BioQuakes

AP Biology class blog for discussing current research in Biology

Your child isn’t nuts, he just can’t eat them!

Have you ever been immunized? If you are reading this, live in the United States, and attended any form of schooling of course the answer is yes! You have taken precautions to ensure that you do not get sick from things like the Flu or Chicken Pox. Just like you wouldn’t want to get sick from the flu, you shouldn’t want to get sick from allergies!  As a young woman who has intolerances to gluten, corn, soy, lactose and a tree nut allergy, I know allergies should not be taken lightly. Parents are beginning to diagnose food allergies and do not bother to inform their child’s physician.

Photo by Hannah W.

According to a study done by the Journal of Allergy and Clinical Immunology, the official publication of the American Academy of Allergy, Asthma and Immunology

  • 70 percent report receiving a physician’s diagnosis for their child’s food allergy
  • Lower income and minority households were more likely to have a child with an undiagnosed food allergy.
  • Of the physician-diagnosed children, 32 percent did not receive diagnostic testing — such as a blood, skin or oral food challenge test.
  • A skin test was the most popular diagnostic test with 46 percent. A blood test was second with 39 percent.
  • Only 1 in 5 of reported that their child received an oral food challenge test — the gold standard of food allergy diagnose

Parents, for the most part, do not have the degrees or the smarts to fully treat their children’s allergies and keep their children safe without knowing the gravity of the allergies.

Here are key findings on the kind of reactions children had to the top nine food allergies, which are: egg, finfish, milk, peanut, sesame, shellfish, soy, tree nut and wheat:

  • Cutaneous symptoms, such as hives, puffy eyes or lips, and eczema occurred in 80 percent of food-induced anaphylactic reactions.
  • During severe, life-threatening reactions, hives only occurred in 40 percent of the cases and puffy eyes or lips in 34 percent of the cases
The findings show us that 20% of the time, it is not obvious that a child is in a life threatening situation due to food. That is why you need to 20% of the time anaphylaxis occurs.  If you have a young child, they also may not be able to communicate how they are feeling so it is important to be informed and stay safe. If you, or someone you know have discovered any food allergy or have had hives, puffy eyes, puffy lips, or eczema but don’t know the reason visit a doctor! There is no reason to not be safe and informed about your allergies.
To learn more about food allergies please visit this website.
Help yourself and your loved ones- get tested for food allergies!
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5 Comments

  1. arthenice

    Great research and article! Allergies are very interesting according to the a study when a child eats an egg baked at 350 degrees who has an egg allergy, they will not have a reaction, its cool stuff check it out here: http://www.sciencedaily.com/releases/2012/11/121109083748.htm

  2. henroids

    Suffering from pollen and sulfa allergies myself I know how bad it can get. But there is good news for people with food allergies. There has been research done with people allergic to cows milk, and a new form of treatment. This treatment involves giving the children that are effected a small amount of milk everyday. This helps these children build an immunity to the milk. At the end of the year some of the children were able to consume milk products, and continue to do so for up to a year after treatment stopped. This shows that this new treatment may have some grounds for helping children with allergies, although the research is still in its infancy. Read more about this new treatment at: http://thechart.blogs.cnn.com/2012/03/05/experimental-treatment-may-help-food-allergies/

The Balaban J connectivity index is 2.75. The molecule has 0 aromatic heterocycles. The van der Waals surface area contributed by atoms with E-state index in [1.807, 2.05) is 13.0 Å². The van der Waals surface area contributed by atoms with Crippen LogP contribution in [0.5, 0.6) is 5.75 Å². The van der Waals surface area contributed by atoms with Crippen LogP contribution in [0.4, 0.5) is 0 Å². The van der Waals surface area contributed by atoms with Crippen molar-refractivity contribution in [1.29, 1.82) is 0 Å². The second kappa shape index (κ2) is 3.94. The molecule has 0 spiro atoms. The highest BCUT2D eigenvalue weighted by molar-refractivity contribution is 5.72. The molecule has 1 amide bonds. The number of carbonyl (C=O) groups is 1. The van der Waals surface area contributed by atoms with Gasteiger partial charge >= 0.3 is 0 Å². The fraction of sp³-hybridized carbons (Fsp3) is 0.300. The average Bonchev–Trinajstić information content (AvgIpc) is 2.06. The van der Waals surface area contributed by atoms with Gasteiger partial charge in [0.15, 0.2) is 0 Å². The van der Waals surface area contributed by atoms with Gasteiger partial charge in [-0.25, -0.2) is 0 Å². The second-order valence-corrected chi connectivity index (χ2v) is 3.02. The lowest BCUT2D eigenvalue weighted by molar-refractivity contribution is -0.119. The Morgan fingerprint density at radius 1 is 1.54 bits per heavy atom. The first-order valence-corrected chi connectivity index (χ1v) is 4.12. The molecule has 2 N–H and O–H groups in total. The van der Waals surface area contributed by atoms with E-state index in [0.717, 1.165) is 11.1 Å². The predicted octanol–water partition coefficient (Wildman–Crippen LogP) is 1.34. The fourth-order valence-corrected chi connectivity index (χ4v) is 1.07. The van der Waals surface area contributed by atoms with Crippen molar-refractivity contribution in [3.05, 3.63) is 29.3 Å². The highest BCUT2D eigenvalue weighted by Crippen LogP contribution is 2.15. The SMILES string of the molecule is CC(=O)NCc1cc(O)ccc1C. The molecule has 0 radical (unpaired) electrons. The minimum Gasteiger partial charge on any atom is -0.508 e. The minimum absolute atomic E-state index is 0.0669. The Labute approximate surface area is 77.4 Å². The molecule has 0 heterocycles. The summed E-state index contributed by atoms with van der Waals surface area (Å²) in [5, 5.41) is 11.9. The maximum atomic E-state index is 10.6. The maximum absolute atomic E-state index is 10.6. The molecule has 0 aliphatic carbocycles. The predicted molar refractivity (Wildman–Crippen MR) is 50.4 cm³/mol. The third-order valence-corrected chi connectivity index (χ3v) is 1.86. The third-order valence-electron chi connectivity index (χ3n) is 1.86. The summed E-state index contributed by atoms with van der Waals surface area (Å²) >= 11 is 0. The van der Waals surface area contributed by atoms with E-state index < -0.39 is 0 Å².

3. jk1234

    Diagnosing allergies is extremely important in order to prevent any incidents of anaphylaxis. But there is also a chance of developing allergies later in life so testing at all ages is important.

    http://www.mayoclinic.com/health/food-allergy/AN00179

  4. evolucious

    I know that when spring comes around, I start sneezing and wheezing. But I don’t know exactly why I do so. So what exactly causes an allergy? Turns out that allergies are an effect of one’s immune system not being able to distinguish between harmful and innocuous substances. It creates specific antibodies for allergens, releasing histamine, which results in symptoms such as coughing, sneezing, and itchiness. I wish my immune system wouldn’t overreact like this – inhaling pollen may be annoying, but it isn’t harmful. Read more at:

    http://health.howstuffworks.com/diseases-conditions/allergies/allergy-basics/what-causes-allergic-reactions.html

  5. dwil

    Thanks! That is all very useful information and on a very important topic. I am lucky to never have been diagnosed with an allergy, so this doesn’t relate to me personally, but we all know someone who is affected by allergies. Be them dangerous or not, they still affect billions of people everyday and need to be addressed. Its surprising how many children have allergies and how few parents do anything about them. I agree with you in that more parents need to get legitimate diagnoses on their children before they take measures on their own; but i also think that parents being aware of the possible allergies is also very important. Overall, allergies can be dangerous and treatments and safety from those who have them should be looked into further in the future.

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